There’s a reason so many horror movies center on female trauma: Because navigating life as a woman is already a horror story. Add a few monsters, a paranormal or science fiction twist, and suddenly it’s entertaining. But the baseline terror is already in place. To be a woman is to be silenced, belittled, humiliated, taunted, and undervalued on a daily basis. You learn to keep it bottled in. To pretend everything is okay. You learn to navigate the world under the guise of safety, when really you’re terrified all the time. So you make your pain invisible.
In Leigh Whannell’s
Cecilia doesn’t feel safe, even free from Adrian’s grasp. She hides away in the quaint home of her friend James (Aldis Hodge), a Bay Area cop and single dad to Sydney (Storm Reid). They comfort her, wrap her in normalcy, but years of abuse have made her paranoid; she can’t step outside without a stabbing panic, she worries that her laptop’s webcam will give away her location, and every knock at the door sends a chill to her core. Adrian, a successful expert in the field of optics, is a master manipulator. Cecilia doesn’t believe for a moment that he isn’t in control, or that he’s somehow unaware of her whereabouts. Abusive men like him see everything.
But then comes relief. Cecilia’s sister, Emily (Harriet Dyer) arrives at James’ one day with some bittersweet news: Adrian is dead by suicide. They visit his brother Tom (Michael Dorman) at his law office where Cecilia learns she’s inherited $5 million from Adrian’s estate—money she immediately puts into a fund for Sydney’s college. Finally, Cecilia can breathe, and can protect those she loves who couldn’t protect her. But even in death, Adrian’s got his hooks in her psyche. And soon, a series of mysterious events disrupt the news of his death. Cecilia comes to believe he’s not really dead, and used his optics technology to feign invisibility so that he might terrorize her still.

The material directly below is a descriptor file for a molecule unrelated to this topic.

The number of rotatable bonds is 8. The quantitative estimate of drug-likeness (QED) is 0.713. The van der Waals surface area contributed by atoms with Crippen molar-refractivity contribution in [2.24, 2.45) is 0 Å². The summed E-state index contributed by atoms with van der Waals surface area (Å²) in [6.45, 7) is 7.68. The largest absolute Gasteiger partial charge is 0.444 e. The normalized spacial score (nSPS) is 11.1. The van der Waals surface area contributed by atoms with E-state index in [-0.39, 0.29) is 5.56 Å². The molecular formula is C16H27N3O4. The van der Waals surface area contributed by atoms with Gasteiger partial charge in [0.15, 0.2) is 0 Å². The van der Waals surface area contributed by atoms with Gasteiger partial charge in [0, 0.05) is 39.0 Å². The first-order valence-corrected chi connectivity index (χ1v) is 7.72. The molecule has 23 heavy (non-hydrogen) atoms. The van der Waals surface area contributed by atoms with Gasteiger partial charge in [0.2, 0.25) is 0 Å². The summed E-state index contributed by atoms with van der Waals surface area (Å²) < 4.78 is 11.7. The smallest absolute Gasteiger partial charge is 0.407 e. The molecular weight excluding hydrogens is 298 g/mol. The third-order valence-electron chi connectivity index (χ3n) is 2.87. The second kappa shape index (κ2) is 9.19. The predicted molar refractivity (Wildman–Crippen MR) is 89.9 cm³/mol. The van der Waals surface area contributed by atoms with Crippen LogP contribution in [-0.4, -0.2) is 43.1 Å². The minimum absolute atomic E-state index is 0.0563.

That invisibility metaphor is brilliantly deployed in the film. Cecilia feels Adrian’s presence in James’ home, is assaulted by this unseen force, haunted by it. Her relationship with Emily is destroyed by an email sent from her account that she never wrote. Her proximity to Sydney is tested by a moment of violence. Her career prospects are foiled when her portfolio goes missing at a job interview. Cecilia is made to look like the crazy, hysterical one. And at times, we in the audience have to ask: Is there really an invisible man, or is this what psychosis does to abused women?
The beauty of horror films is that both can be true. And
It’s all sold by a truly stunning central performance from Elisabeth Moss, who has made a career of playing women under the influence of societal expectations, a blunt instrument of feminine pain. Her work in films like
It’s appropriate that